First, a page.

Pemphigus Vulgaris of the Scalp 

presented by

Henry Foong MRCP (UK)

Ipoh, Malaysia

on December 31, 2000

The patient, a 54-year-old Chinese man, presented with a 6-week history of a crusted patch on the right temporal area. It had started off as a "10 cent coin" lesion and gradually increased in size. It was not painful. He was otherwise well and had no constitutional symptoms. He denied keeping any pets at home. In 1997 he had pemphigus vulgaris and had since been stabilised on prednisolone 10mg daily. His other medications were glibenclamide for adult onset diabetes mellitus. He noted that his pemphigus started off as a patch at the same area of the scalp years ago before spreading to the trunk and extremities.


There was a solitary superficial erosion 6 by 5 cm on the right temporal area. The surface appeared raw and crusted. The hairs within the lesion apparently were not affected. His regional nodes were not enlarged. No blisters or erosions were noted elsewhere.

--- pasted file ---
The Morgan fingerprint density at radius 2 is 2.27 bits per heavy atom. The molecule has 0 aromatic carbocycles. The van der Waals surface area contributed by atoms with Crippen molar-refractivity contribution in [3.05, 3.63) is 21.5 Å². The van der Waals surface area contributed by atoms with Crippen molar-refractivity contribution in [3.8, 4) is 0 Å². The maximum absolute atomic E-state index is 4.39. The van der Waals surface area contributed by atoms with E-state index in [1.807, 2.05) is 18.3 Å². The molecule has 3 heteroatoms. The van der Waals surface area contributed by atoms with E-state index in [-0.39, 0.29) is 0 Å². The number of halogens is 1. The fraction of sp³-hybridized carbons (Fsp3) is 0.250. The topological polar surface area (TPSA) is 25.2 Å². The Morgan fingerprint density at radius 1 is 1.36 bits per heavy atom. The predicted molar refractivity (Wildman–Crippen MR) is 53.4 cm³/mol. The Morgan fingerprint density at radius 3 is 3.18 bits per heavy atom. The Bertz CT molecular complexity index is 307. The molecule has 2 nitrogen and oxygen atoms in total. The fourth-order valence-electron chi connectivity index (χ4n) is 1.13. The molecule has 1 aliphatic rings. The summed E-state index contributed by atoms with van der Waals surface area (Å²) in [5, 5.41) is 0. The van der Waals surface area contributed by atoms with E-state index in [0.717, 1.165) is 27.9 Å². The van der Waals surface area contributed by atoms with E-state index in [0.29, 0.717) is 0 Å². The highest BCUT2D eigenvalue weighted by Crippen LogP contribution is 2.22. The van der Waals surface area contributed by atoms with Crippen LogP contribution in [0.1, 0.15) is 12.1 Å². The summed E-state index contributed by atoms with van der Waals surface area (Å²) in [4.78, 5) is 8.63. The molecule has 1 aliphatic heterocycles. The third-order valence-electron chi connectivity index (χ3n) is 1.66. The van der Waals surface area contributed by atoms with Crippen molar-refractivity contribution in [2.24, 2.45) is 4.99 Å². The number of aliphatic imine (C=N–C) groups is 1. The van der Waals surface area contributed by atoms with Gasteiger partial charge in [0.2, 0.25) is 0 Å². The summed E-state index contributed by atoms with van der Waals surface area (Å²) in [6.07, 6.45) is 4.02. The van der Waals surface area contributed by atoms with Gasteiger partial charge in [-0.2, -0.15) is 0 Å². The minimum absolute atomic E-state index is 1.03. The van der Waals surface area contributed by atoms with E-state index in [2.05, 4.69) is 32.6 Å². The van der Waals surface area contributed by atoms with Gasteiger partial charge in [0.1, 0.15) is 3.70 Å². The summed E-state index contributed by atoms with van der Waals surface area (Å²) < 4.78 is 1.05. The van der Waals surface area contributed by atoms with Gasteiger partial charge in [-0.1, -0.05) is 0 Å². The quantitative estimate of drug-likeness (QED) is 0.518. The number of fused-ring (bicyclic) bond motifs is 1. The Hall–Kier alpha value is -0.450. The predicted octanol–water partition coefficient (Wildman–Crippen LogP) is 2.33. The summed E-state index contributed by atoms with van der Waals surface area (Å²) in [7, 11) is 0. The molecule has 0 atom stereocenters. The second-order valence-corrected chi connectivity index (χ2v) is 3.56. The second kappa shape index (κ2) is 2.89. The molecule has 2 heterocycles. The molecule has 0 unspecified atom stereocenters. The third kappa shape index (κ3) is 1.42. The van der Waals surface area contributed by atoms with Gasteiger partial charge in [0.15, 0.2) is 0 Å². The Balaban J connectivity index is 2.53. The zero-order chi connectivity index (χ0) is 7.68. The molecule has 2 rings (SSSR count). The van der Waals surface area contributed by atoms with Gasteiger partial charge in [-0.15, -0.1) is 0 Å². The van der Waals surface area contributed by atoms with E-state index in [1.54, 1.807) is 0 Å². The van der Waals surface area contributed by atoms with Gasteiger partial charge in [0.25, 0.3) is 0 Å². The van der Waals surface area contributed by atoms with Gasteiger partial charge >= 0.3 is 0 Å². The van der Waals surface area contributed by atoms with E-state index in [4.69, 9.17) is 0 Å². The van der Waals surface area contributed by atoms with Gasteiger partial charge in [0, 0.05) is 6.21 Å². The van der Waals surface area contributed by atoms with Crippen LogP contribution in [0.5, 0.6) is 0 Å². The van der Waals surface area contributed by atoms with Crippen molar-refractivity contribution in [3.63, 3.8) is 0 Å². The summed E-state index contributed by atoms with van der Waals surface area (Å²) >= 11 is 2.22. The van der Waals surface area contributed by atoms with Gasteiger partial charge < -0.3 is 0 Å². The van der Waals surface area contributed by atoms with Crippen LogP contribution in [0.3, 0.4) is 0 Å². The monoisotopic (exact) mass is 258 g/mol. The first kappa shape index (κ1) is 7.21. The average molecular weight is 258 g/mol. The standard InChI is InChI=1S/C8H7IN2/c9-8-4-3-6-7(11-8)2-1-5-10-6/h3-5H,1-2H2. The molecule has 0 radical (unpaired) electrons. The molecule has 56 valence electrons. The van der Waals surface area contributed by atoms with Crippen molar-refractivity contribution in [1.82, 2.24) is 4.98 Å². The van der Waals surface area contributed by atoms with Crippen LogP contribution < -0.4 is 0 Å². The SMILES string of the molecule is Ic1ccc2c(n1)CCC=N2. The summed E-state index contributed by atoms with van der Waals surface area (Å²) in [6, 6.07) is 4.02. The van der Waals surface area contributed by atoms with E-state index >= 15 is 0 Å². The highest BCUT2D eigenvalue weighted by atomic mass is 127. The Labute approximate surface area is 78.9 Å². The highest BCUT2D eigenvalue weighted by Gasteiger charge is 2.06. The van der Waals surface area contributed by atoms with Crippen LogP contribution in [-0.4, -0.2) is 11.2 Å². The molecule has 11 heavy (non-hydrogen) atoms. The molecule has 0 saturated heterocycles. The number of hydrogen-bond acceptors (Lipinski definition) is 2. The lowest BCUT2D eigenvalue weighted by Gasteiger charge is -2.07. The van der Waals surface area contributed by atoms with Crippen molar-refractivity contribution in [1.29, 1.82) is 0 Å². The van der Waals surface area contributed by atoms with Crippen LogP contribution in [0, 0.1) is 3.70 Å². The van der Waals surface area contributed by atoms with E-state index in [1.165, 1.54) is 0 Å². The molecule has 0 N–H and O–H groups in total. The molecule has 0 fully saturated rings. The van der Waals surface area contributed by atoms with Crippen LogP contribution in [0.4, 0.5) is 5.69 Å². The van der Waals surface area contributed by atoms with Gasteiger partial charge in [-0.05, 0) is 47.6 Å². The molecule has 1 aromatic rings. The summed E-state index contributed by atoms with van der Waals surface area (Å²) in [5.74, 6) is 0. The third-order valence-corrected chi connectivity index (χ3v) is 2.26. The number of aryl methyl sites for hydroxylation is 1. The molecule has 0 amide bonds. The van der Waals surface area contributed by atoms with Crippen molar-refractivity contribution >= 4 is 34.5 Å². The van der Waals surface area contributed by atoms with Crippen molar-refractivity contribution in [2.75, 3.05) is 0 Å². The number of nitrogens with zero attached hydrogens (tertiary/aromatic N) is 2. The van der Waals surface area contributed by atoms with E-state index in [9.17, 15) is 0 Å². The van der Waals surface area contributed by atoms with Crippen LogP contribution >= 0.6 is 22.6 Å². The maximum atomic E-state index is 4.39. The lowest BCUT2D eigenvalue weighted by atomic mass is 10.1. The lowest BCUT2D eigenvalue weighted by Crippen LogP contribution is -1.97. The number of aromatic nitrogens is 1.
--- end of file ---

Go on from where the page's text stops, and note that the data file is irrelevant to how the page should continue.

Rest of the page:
Oral cavity and nails were normal. Hairs were sent for fungal culture. He was given an initial therapeutic trial of griseofulvin for 3 weeks but there were no improvement. A skin biopsy was done on the lesion.

Pemphigus vulgaris of the scalp

Some of the differentials would include tinea capitis and squamous cell carcinoma. Biopsy showed an intraepidermal blister with acantholysis. Though immunofluorescence studies were not done, this histological findings would be sufficient to make a diagnosis of pemphigus vulgaris.


Victoria P Werth, M.D., Associate Professor of Dermatology, University of Pennsylvania School of Medicine, Philadelphia, PA, USA

It is not unusual to see relapses of pemphigus. From the history and photo, that would be my first diagnosis. Since there are implications for therapy, I would repeat a biopsy and meanwhile treat with intralesional kenalog and intermittent pulse topical steroids (2 days a week). If new lesions develop or this one doesn't heal, then I would consider increasing prednisone. You should treat with calcium and bisphosphonates (consider getting DEXA scan) for bone prophylaxis.

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